The responsibility to protect.

Author:Simonovic, Ivan


At the 2005 World Summit, all Heads of State and Government affirmed the responsibility to protect populations from genocide, war crimes, ethnic cleansing and crimes against humanity. The responsibility to protect (commonly referred to as 'RtoP') rests upon three pillars of equal standing: the responsibility of each State to protect its populations (pillar I); the responsibility of the international community to assist States in protecting their populations (pillar II); and the responsibility of the international community to protect when a State is manifestly failing to protect its populations (pillar III). The adoption of the principle in 2005 constituted a solemn commitment, which included much expectation of a future free of these crimes.

Given the current range and intensity of crises around the world, many feel compelled to say that RtoP has failed. At the same time, important advances in the development of the principle and in the design of practical measures for its full implementation provide a more optimistic picture. Identifying next steps in the implementation of the responsibility to protect requires taking both factors into account.


It is unquestionable that despite the progress made, we remain far from the objective envisaged in 2005. Deeply worrying developments over the last few years threaten to widen the gap between the commitment expressed by Heads of State and Government and the daily reality confronted by populations around the world.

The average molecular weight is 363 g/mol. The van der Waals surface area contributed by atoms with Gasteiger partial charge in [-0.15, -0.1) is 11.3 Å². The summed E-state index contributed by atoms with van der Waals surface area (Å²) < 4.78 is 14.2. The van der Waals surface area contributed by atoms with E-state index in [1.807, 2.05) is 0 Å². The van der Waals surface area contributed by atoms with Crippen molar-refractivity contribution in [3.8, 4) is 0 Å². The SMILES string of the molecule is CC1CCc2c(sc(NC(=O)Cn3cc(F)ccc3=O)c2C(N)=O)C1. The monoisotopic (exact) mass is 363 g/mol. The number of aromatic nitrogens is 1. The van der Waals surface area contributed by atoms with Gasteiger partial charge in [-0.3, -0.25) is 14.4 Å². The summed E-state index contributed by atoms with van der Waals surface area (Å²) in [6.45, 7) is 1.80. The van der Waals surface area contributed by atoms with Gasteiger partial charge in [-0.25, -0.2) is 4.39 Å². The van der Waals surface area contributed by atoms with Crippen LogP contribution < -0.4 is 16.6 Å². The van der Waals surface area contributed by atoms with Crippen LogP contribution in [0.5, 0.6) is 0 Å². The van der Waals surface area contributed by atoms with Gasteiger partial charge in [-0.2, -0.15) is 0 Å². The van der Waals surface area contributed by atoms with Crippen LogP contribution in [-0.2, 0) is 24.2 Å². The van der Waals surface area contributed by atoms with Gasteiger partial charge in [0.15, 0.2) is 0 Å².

There is a range of situations today where populations are at risk of the RtoP crimes, or where such crimes are ongoing. These crises are taking place against a backdrop of retreating internationalism, diminishing respect for international humanitarian and human rights law, political disunity in key decision-making bodies such as the Security Council, and a level of defeatism about promoting ambitious agendas like protection.

We have been witnessing an alarming disregard for fundamental tenets of international law. In many of the armed conflicts that have ignited in recent years, parties to the conflict are consciously violating international humanitarian law; we are seeing widespread and flagrant attacks on protected civilian sites, such as hospitals and schools, as well as on protected persons, including humanitarian and health-care workers.

The besieging of civilian communities in Syria and the denial of humanitarian relief are particularly troubling, as they...

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